The Cambridge Handbook of U.S. Labor Law for the Twenty-First Century (edited by Richard Bales and Charlotte Garden)
Over the last fifty years in the United States, unions have been in deep decline, while income and wealth inequality have grown. In this timely work, editors Richard Bales and Charlotte Garden - with a roster of thirty-five leading labor scholars - analyze these trends and show how they are linked. Designed to appeal to those being introduced to the field as well as experts seeking new insights, this book demonstrates how federal labor law is failing today's workers and disempowering unions; how union jobs pay better than nonunion jobs and help to increase the wages of even nonunion workers; and how, when union jobs vanish, the wage premium also vanishes. At the same time, the book offers a range of solutions, from the radical, such as a complete overhaul of federal labor law, to the incremental, including reforms that could be undertaken by federal agencies on their own.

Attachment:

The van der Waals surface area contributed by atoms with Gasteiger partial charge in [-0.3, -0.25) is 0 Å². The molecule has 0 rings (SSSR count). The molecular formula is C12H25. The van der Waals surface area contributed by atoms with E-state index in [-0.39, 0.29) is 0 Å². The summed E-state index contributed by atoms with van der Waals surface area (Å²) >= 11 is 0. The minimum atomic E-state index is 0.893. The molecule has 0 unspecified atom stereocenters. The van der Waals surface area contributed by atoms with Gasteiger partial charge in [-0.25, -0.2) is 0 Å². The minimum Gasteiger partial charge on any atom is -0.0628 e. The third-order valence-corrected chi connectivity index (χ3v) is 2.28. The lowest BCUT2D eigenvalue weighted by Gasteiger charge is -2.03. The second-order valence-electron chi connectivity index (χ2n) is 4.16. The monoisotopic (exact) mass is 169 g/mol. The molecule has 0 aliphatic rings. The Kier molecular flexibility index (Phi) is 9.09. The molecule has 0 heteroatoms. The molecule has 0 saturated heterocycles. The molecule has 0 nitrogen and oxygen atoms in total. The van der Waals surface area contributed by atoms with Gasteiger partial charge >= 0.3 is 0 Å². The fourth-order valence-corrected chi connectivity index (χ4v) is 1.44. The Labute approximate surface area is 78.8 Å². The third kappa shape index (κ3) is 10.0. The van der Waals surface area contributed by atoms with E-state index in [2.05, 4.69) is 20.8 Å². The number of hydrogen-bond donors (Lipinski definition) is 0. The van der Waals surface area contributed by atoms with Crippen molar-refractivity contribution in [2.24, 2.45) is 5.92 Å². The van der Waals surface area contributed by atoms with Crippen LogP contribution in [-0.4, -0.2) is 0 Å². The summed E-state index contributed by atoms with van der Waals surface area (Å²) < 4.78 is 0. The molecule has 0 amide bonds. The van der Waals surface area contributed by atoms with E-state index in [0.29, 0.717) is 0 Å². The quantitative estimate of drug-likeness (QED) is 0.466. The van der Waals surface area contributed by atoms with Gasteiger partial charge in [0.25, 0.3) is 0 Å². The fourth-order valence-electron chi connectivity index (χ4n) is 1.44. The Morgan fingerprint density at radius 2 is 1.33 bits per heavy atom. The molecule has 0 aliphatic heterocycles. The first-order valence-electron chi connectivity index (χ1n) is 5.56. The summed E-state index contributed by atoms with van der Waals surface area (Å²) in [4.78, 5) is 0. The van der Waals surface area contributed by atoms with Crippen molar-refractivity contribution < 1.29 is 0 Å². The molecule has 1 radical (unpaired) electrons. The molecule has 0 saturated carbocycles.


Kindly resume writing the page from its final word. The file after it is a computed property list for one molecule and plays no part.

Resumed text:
- Advances an ambitious agenda for labor law reform that will appeal to anyone concerned with the decline of American unions or the increase in income inequality
- Approaches the challenges of labor law reform from many perspectives, and with an eye towards different policy levers, allowing the reader to judge which paths are most appropriate
- Frames specific problems contributing to unions' declines and then proposes different types of reforms to address those problems
Professor Dau Schmidt's contribution is titled, "The Problem of 'Misclassification' or How to Define who is an 'Employee' Under Pertective Legislation in the Information Age."
Cambridge University Press
New York, NY
Labor Law, Misclassification, Legislation
Labor and Employment Law | Law | Legislation
Dau-Schmidt, Kenneth G., "The Cambridge Handbook of U.S. Labor Law for the Twenty-First Century (edited by Richard Bales and Charlotte Garden)" (2020). Books by Maurer Faculty. 216.